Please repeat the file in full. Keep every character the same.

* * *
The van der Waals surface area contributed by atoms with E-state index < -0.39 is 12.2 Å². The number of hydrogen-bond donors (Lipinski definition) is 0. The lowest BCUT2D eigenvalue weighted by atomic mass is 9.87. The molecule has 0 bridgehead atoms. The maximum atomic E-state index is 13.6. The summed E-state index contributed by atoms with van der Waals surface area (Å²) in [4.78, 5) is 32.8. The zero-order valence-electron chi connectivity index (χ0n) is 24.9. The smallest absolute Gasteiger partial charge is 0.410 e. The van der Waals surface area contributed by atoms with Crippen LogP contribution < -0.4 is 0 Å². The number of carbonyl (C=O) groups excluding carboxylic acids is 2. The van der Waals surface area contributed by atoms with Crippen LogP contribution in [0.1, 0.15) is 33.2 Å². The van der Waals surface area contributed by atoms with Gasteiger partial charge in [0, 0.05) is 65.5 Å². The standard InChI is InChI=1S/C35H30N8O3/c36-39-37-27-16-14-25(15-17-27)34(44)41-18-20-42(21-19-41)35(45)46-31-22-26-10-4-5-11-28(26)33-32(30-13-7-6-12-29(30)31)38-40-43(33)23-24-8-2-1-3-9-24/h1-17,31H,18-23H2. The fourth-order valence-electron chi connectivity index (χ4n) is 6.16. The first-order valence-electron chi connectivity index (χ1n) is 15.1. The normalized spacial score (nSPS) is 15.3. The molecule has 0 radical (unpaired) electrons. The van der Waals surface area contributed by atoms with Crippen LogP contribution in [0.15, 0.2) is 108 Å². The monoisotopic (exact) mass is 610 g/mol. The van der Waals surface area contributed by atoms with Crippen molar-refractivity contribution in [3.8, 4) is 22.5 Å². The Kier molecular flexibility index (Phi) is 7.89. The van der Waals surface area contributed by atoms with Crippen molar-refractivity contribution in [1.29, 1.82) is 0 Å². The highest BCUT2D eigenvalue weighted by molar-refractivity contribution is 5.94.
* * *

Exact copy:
The van der Waals surface area contributed by atoms with E-state index < -0.39 is 12.2 Å². The number of hydrogen-bond donors (Lipinski definition) is 0. The lowest BCUT2D eigenvalue weighted by atomic mass is 9.87. The molecule has 0 bridgehead atoms. The maximum atomic E-state index is 13.6. The summed E-state index contributed by atoms with van der Waals surface area (Å²) in [4.78, 5) is 32.8. The zero-order valence-electron chi connectivity index (χ0n) is 24.9. The smallest absolute Gasteiger partial charge is 0.410 e. The van der Waals surface area contributed by atoms with Crippen LogP contribution < -0.4 is 0 Å². The number of carbonyl (C=O) groups excluding carboxylic acids is 2. The van der Waals surface area contributed by atoms with Crippen LogP contribution in [0.1, 0.15) is 33.2 Å². The van der Waals surface area contributed by atoms with Gasteiger partial charge in [0, 0.05) is 65.5 Å². The standard InChI is InChI=1S/C35H30N8O3/c36-39-37-27-16-14-25(15-17-27)34(44)41-18-20-42(21-19-41)35(45)46-31-22-26-10-4-5-11-28(26)33-32(30-13-7-6-12-29(30)31)38-40-43(33)23-24-8-2-1-3-9-24/h1-17,31H,18-23H2. The fourth-order valence-electron chi connectivity index (χ4n) is 6.16. The first-order valence-electron chi connectivity index (χ1n) is 15.1. The normalized spacial score (nSPS) is 15.3. The molecule has 0 radical (unpaired) electrons. The van der Waals surface area contributed by atoms with Crippen LogP contribution in [0.15, 0.2) is 108 Å². The monoisotopic (exact) mass is 610 g/mol. The van der Waals surface area contributed by atoms with Crippen molar-refractivity contribution in [3.8, 4) is 22.5 Å². The Kier molecular flexibility index (Phi) is 7.89. The van der Waals surface area contributed by atoms with Crippen molar-refractivity contribution in [1.29, 1.82) is 0 Å². The highest BCUT2D eigenvalue weighted by molar-refractivity contribution is 5.94.